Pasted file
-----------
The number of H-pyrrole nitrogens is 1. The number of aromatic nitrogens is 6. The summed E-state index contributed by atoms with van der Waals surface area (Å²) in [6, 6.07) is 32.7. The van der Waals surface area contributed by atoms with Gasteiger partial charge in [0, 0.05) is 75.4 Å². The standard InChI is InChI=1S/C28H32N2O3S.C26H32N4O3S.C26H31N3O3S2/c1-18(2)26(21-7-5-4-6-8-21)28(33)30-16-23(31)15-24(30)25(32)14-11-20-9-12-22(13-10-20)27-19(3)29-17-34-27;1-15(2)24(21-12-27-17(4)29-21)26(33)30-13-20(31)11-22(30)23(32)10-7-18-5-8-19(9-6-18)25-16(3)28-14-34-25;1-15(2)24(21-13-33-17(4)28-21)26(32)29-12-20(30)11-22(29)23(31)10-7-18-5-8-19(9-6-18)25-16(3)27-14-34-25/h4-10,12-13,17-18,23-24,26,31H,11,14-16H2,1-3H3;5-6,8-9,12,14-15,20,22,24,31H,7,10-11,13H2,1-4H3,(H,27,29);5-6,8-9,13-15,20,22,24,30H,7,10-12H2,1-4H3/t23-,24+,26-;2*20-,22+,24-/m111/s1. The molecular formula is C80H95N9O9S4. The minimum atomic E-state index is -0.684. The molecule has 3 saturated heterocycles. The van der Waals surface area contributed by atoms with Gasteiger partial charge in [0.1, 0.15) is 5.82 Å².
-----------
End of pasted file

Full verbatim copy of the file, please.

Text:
The number of H-pyrrole nitrogens is 1. The number of aromatic nitrogens is 6. The summed E-state index contributed by atoms with van der Waals surface area (Å²) in [6, 6.07) is 32.7. The van der Waals surface area contributed by atoms with Gasteiger partial charge in [0, 0.05) is 75.4 Å². The standard InChI is InChI=1S/C28H32N2O3S.C26H32N4O3S.C26H31N3O3S2/c1-18(2)26(21-7-5-4-6-8-21)28(33)30-16-23(31)15-24(30)25(32)14-11-20-9-12-22(13-10-20)27-19(3)29-17-34-27;1-15(2)24(21-12-27-17(4)29-21)26(33)30-13-20(31)11-22(30)23(32)10-7-18-5-8-19(9-6-18)25-16(3)28-14-34-25;1-15(2)24(21-13-33-17(4)28-21)26(32)29-12-20(30)11-22(29)23(31)10-7-18-5-8-19(9-6-18)25-16(3)27-14-34-25/h4-10,12-13,17-18,23-24,26,31H,11,14-16H2,1-3H3;5-6,8-9,12,14-15,20,22,24,31H,7,10-11,13H2,1-4H3,(H,27,29);5-6,8-9,13-15,20,22,24,30H,7,10-12H2,1-4H3/t23-,24+,26-;2*20-,22+,24-/m111/s1. The molecular formula is C80H95N9O9S4. The minimum atomic E-state index is -0.684. The molecule has 3 saturated heterocycles. The van der Waals surface area contributed by atoms with Gasteiger partial charge in [0.1, 0.15) is 5.82 Å².